Space Telescope Science Institute
STIS Data Handbook 2011
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STIS Data Handbook > Chapter 1: STIS Overview > 1.3 STIS Operations on Side 2

The STIS was built with two redundant sets of electronics. On 2001-May-16, the primary (Side 1) set of STIS electronics failed, and operations had to be resumed on the backup (Side 2) set. Although most operations on Side 2 are identical to those on Side 1, there are two important differences, both in regard to the CCD. First, the effective read noise through each of the four available CCD amplifiers has increased by approximately 1 e-/pix in the GAIN=1 setting (e.g., from ~4.5 e-/pix to 5.5 e-/pix for the default D amplifier, which has the lowest read noise). This increase in noise is spatially correlated (i.e., pattern noise), although the pattern can sometimes be mitigated through filtering. See ISR STIS 2001-05 for full details on the CCD pattern noise and filtering techniques. The second ramification of the switch to Side 2 was that some of the thermal control of the CCD has been lost, causing variations in the CCD dark rate.
On Side 1, a temperature sensor mounted on the CCD carrier provided closed-loop control of the current provided to the thermoelectric cooler (TEC), thus ensuring a stable detector temperature at the commanded set point (-83 oC). Side 2 does not have a functioning temperature sensor, and so the TEC is run at a constant current. Thus, under Side 2 operations, the CCD temperature varies with that of the spacecraft environment, and these temperature changes are accompanied by changes in detector dark rate. Because the current to the TEC on Side 2 is fixed at a higher value than the typical value required to hold the -83 oC set point on Side 1 (i.e., 3 A vs. 2.7 A), the detector often runs cooler on Side 2 than it did on Side 1. The result is that the median dark rate varies from 4 to 5 e- per 1000 s on Side 2, as opposed to 4.6 to 5 e- per 1000 s on Side 1. Details of the temperature dependence of the STIS CCD dark rate are somewhat complicated, however, and they are fully explained in ISR STIS 2001-03.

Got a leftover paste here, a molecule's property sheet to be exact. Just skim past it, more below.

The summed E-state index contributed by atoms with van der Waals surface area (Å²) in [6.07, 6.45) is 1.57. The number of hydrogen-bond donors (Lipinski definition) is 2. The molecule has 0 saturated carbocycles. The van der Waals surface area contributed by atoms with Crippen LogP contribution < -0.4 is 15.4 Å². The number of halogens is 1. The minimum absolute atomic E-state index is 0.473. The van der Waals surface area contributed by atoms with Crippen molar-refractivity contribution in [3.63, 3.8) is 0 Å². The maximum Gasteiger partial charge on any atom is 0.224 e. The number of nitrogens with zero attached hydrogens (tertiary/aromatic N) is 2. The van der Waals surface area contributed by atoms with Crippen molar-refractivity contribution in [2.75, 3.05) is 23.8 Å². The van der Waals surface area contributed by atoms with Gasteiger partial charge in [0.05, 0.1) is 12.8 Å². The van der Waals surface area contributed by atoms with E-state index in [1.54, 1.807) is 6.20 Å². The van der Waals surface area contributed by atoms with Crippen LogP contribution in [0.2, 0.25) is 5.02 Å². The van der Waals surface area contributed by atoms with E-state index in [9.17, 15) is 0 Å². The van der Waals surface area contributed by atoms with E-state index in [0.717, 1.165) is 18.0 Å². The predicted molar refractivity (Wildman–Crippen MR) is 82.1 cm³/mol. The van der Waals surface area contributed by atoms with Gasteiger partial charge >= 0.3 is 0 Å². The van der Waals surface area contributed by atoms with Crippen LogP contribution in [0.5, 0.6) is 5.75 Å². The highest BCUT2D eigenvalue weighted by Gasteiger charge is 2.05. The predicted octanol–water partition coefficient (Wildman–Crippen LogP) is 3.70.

Although no sensor is available to measure the temperature of the CCD itself, there is a sensor for the CCD housing temperature. The hot side of the TEC is bonded to the CCD housing baseplate; hence with fixed TEC current, the CCD housing should track closely the detector temperature under Side 2 operations, and this can be seen by the excellent correlation between the dark rate and the housing temperature (ISR STIS 2001-03). Note that the CCD housing is far hotter than the detector itself: the housing temperature is approximately 18 oC during normal operations, while the detector runs at approximately -83 oC. Starting in January 2002, the CCD housing temperature for each Side 2 observation was included in the science header (keyword OCCDHTAV) and applied to the dark reference file by the OTFR pipeline. Since January 2005, this information has instead been taken from _epc.fits files delivered by OTFR.

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